On my drive home from the performance, a reality check settled in. I’ve come to understand that I am not an extraverted do-er. I had a tough time in the Peace Corps, truth be told. My introverted side took over in a major way and, if I can be honest here, I didn’t do anything noble in the least. My greatest achievement was sticking out my two years and letting the host nationals observe on a daily basis that white, privileged Americans could be bumbling and stupid, make mistakes right and left, and not have any more answers than they did. Outside my teaching hours (English to high school students) I took comfort in writing, being alone. I spent hours journaling, reading, vicariously immersed in someone else’s misadventures, processing and chronicling my thoughts and feelings.

But there’s room in the world for both, right? The world needs the do-ers, the performing artists, activists, leaders and such. But it needs its observers, processors and scribes. Those who can help spread the word and offer support, financial or otherwise.

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Which is what brings me to my 2017 New Year’s resolution. I hereby announce the creation of Classical Girl Giving. I am still in the process of figuring out precisely what this entails, but my thought is to offer a modest quarterly donation to foundations to help support worthy ballet-based [or influenced] dance companies and projects. The inaugural recipient of the Classical Girl Giving project is, no surprise, Diablo Ballet, to help support their PEEK Extension program.

Beyond that? Yikes. I’m a little intimidated. Giving, as it turns out, is harder than just writing a check and handing it over. Where on earth do I start? Who’s behind the funding of grants that choreographers, artistic directors and arts administrators need in order to fund an outreach program? Which foundation deserves a shout-out over another? So much to learn. But Pema Chödrön, my favorite Buddhism/meditation/inspiration writer says it best: start where you are.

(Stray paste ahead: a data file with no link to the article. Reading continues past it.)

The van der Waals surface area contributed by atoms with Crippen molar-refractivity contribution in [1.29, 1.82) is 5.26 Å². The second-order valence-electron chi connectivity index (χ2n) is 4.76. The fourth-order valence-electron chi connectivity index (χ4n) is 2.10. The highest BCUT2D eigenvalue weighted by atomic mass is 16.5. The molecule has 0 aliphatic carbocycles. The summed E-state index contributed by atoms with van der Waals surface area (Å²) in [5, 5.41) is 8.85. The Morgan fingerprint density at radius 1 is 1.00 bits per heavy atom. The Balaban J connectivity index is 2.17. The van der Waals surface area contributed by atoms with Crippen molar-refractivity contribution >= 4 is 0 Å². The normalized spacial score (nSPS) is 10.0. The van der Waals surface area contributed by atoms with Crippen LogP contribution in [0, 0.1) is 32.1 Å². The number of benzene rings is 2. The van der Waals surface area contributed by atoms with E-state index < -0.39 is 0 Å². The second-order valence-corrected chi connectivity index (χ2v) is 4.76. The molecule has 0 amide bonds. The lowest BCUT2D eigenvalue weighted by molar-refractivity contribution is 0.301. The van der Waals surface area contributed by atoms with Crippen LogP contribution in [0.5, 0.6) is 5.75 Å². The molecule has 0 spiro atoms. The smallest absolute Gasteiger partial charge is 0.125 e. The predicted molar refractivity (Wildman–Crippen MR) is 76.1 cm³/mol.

So. Here I am, bumbling and all, and let’s call this list a work in progress, shall we? What I’ve accrued here (with much help from choreographer/dancer/artistic director Robert Dekkers – thank you SO much!) are names of foundations that support dance companies and projects through grants. Some accept outside donations, others maybe not. Maybe I give straight to the dance company, maybe not. This list will likely change as I learn more; it might become multiple lists, one for readers who’d like to support the arts, one for dancers and choreographers looking for funding. Currently it favors California and the San Francisco Bay Area, but if you want to recommend a worthy foundation based elsewhere, please do. Are you a choreographer, artistic director, an arts nonprofit administrator who has a different foundation to suggest? I’d LOVE your help. You can either contact me privately or leave a message below in “comments.”

And without further ado, in alphabetical order…

10 great foundations that help champion and sustain dance and the arts

  1. California Arts Council (‘Artists in Schools’ Program and JUMP StArts Program)
  2. Dancers’ Group
  3. East Bay Fund for Artists
  4. The Fleishhacker Foundation
  5. The Rainin Foundation
  6. San Francisco Arts Commission
  7. San Francisco Foundation and Grants for the Arts
  8. The Schubert Foundation
  9. The Phyllis C. Wattis Foundation
  10. Zellerbach Family Foundation

SFB from Nuts to 2017

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Okay, so I’ve reviewed San Francisco Ballet’s Nutcracker before. Like, well, five times. It’s a little humbling when you pen a shiny new review, only to discover that you’ve unwittingly used much of the exact same wording in past reviews. Actually, it’s embarrassing, or would have been, if I hadn’t caught myself before submitting THIS REVIEW of Nut’s opening night to Bachtrack. And when it came to penning a few words here, for The Classical Girl, whaddya know, the same thing started happening.